|We’ve all seen them: news stories about little kids who disappear without a trace, never to be seen again. I sometimes wonder how their parents manage to go on with their lives not knowing whether their child is living or dead or trapped in some miserable existence. It’s possible that Karen Robards has wondered the same thing and Vanished is the result.
Sarah Mason is an assistant district attorney working in Beaufort, South Carolina. Late one evening she stops at a convenience store to pick up dog food for her large dog. While she is there, two young punks hold up the store. Sarah notices a little girl hiding under a table and hopes she will remain silent. One of the crooks shoots and kills the store clerk. Sarah grabs the child’s hand and runs for the door. Outside, the concussion from the shattering window knocks her to the pavement; the bullet intended for her only grazes her scalp.
Police arrive in time. One hold-up man is killed; the other is wounded. Sarah is rushed to the hospital.
As she slowly regains consciousness, she remembers the day seven years earlier when her five-year-old daughter Lexie disappeared at a summer picnic. Pregnant, married, and divorced when she was a young college student, Sarah was a devoted single mother. Lexie was the center of her life. Sarah finished college and started law school. After Lexie’s disappearance, Sarah completed her law degree then returned to Beaufort still hoping Lexie would one day be found. She focuses her energies on her job with little time left for a personal life.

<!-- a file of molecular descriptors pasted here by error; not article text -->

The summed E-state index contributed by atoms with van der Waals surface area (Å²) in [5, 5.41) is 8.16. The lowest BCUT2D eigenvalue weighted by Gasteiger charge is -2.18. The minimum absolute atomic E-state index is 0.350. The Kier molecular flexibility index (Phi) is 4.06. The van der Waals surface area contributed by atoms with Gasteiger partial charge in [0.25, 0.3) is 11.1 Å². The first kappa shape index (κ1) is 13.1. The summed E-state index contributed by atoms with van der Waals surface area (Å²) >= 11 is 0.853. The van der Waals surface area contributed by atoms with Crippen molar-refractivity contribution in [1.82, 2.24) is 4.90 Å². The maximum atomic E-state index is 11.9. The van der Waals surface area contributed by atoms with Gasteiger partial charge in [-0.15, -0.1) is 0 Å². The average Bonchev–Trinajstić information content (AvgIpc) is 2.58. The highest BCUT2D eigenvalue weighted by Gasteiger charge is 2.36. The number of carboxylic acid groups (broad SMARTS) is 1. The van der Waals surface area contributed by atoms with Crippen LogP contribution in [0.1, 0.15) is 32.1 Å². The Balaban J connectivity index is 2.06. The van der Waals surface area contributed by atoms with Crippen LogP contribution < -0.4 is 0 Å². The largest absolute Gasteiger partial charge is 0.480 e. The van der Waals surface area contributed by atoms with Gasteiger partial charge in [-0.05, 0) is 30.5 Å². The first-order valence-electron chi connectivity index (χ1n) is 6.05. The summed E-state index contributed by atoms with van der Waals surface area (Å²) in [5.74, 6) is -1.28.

Early on she contacted private investigator Jake Hogan hoping he would find some trace the police had overlooked. In the intervening years she and Jake have become close friends – best friends forever – although her dog Sweetie-pie barely tolerates him. But soon strange things begin to happen – Sarah gets a phone call she is sure is from Lexie – the five-year-old Lexie. Is she imagining things, or is there more going on than anyone suspects?
The character development in Vanished is especially strong. Over the course of the story, these memorable characters become more than mere names on a page. Sarah’s reaction to the disappearance of her only child rings true, and her long-standing relationship with Jake is believable. I’ve never been a fan of cutesy pets in books, but Sweetie-pie is anything but cutesy and does serve a legitimate purpose in the plot.
Romantic suspense is currently a popular genre with lots of titles on bookstore shelves to choose from. A successful romantic suspense novel requires a careful balance of the suspense and romance elements. Vanished could be a model of how to do it right. The suspense elements are tight – I had to take breathing breaks. From the high-adrenaline opening scene to the final page, the tension never lets up. The romance is secondary to the suspense but is still satisfying and convincing. There are even some clever comic relief moments. My sole – and minor–complaint is that the ending seems too abrupt; I would have liked an epilogue.
Karen Robards has an impressive list of books to her credit spanning more than two decades. In Vanished she has written her best book ever. This is one of the best books of the year regardless of genre – straight romance, suspense, or a mix of the two. Don’t miss it.